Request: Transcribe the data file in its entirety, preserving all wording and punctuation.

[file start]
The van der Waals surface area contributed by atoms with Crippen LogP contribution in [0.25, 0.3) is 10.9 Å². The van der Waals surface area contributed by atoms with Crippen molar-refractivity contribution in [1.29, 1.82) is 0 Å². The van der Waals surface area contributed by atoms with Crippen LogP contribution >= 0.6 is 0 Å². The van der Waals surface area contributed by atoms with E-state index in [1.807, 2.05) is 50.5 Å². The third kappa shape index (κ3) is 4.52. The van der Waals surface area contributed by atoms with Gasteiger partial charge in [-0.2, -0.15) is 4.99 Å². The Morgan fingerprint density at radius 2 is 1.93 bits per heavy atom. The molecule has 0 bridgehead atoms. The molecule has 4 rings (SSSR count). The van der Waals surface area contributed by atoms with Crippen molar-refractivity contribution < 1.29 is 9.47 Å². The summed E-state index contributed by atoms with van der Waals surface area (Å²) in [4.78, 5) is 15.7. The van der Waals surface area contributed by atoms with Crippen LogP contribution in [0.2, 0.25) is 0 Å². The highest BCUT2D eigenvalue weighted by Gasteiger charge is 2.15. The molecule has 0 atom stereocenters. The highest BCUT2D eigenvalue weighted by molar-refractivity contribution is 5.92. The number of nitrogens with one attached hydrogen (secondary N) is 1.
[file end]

The van der Waals surface area contributed by atoms with Crippen LogP contribution in [0.25, 0.3) is 10.9 Å². The van der Waals surface area contributed by atoms with Crippen molar-refractivity contribution in [1.29, 1.82) is 0 Å². The van der Waals surface area contributed by atoms with Crippen LogP contribution >= 0.6 is 0 Å². The van der Waals surface area contributed by atoms with E-state index in [1.807, 2.05) is 50.5 Å². The third kappa shape index (κ3) is 4.52. The van der Waals surface area contributed by atoms with Gasteiger partial charge in [-0.2, -0.15) is 4.99 Å². The Morgan fingerprint density at radius 2 is 1.93 bits per heavy atom. The molecule has 0 bridgehead atoms. The molecule has 4 rings (SSSR count). The van der Waals surface area contributed by atoms with Crippen molar-refractivity contribution < 1.29 is 9.47 Å². The summed E-state index contributed by atoms with van der Waals surface area (Å²) in [4.78, 5) is 15.7. The van der Waals surface area contributed by atoms with Crippen LogP contribution in [0.2, 0.25) is 0 Å². The highest BCUT2D eigenvalue weighted by Gasteiger charge is 2.15. The molecule has 0 atom stereocenters. The highest BCUT2D eigenvalue weighted by molar-refractivity contribution is 5.92. The number of nitrogens with one attached hydrogen (secondary N) is 1.